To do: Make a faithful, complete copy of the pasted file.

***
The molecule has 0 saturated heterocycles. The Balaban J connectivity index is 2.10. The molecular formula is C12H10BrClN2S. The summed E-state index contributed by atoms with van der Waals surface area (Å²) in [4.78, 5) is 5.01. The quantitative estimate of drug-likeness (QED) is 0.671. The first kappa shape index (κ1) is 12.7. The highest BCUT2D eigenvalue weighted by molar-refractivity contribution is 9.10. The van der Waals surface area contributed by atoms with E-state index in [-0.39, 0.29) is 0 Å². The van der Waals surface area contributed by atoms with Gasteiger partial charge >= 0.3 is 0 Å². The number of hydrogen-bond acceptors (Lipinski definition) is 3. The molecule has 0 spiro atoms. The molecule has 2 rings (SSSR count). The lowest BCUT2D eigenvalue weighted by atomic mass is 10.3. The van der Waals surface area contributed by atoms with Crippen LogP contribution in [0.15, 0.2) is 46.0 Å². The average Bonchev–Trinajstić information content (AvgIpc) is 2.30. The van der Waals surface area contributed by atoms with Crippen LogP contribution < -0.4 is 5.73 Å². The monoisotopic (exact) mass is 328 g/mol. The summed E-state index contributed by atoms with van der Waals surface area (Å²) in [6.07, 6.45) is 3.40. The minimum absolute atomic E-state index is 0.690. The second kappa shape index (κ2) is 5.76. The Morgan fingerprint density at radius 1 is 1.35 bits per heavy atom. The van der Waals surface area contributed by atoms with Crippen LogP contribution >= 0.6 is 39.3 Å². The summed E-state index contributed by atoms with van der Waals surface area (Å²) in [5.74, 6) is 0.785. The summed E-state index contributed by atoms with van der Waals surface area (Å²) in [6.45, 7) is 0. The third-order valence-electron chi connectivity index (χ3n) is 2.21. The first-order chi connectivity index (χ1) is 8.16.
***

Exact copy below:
The molecule has 0 saturated heterocycles. The Balaban J connectivity index is 2.10. The molecular formula is C12H10BrClN2S. The summed E-state index contributed by atoms with van der Waals surface area (Å²) in [4.78, 5) is 5.01. The quantitative estimate of drug-likeness (QED) is 0.671. The first kappa shape index (κ1) is 12.7. The highest BCUT2D eigenvalue weighted by molar-refractivity contribution is 9.10. The van der Waals surface area contributed by atoms with E-state index in [-0.39, 0.29) is 0 Å². The van der Waals surface area contributed by atoms with Gasteiger partial charge >= 0.3 is 0 Å². The number of hydrogen-bond acceptors (Lipinski definition) is 3. The molecule has 0 spiro atoms. The molecule has 2 rings (SSSR count). The lowest BCUT2D eigenvalue weighted by atomic mass is 10.3. The van der Waals surface area contributed by atoms with Crippen LogP contribution in [0.15, 0.2) is 46.0 Å². The average Bonchev–Trinajstić information content (AvgIpc) is 2.30. The van der Waals surface area contributed by atoms with Crippen LogP contribution < -0.4 is 5.73 Å². The monoisotopic (exact) mass is 328 g/mol. The summed E-state index contributed by atoms with van der Waals surface area (Å²) in [6.07, 6.45) is 3.40. The minimum absolute atomic E-state index is 0.690. The second kappa shape index (κ2) is 5.76. The Morgan fingerprint density at radius 1 is 1.35 bits per heavy atom. The van der Waals surface area contributed by atoms with Crippen LogP contribution >= 0.6 is 39.3 Å². The summed E-state index contributed by atoms with van der Waals surface area (Å²) in [5.74, 6) is 0.785. The summed E-state index contributed by atoms with van der Waals surface area (Å²) in [6.45, 7) is 0. The third-order valence-electron chi connectivity index (χ3n) is 2.21. The first-order chi connectivity index (χ1) is 8.16.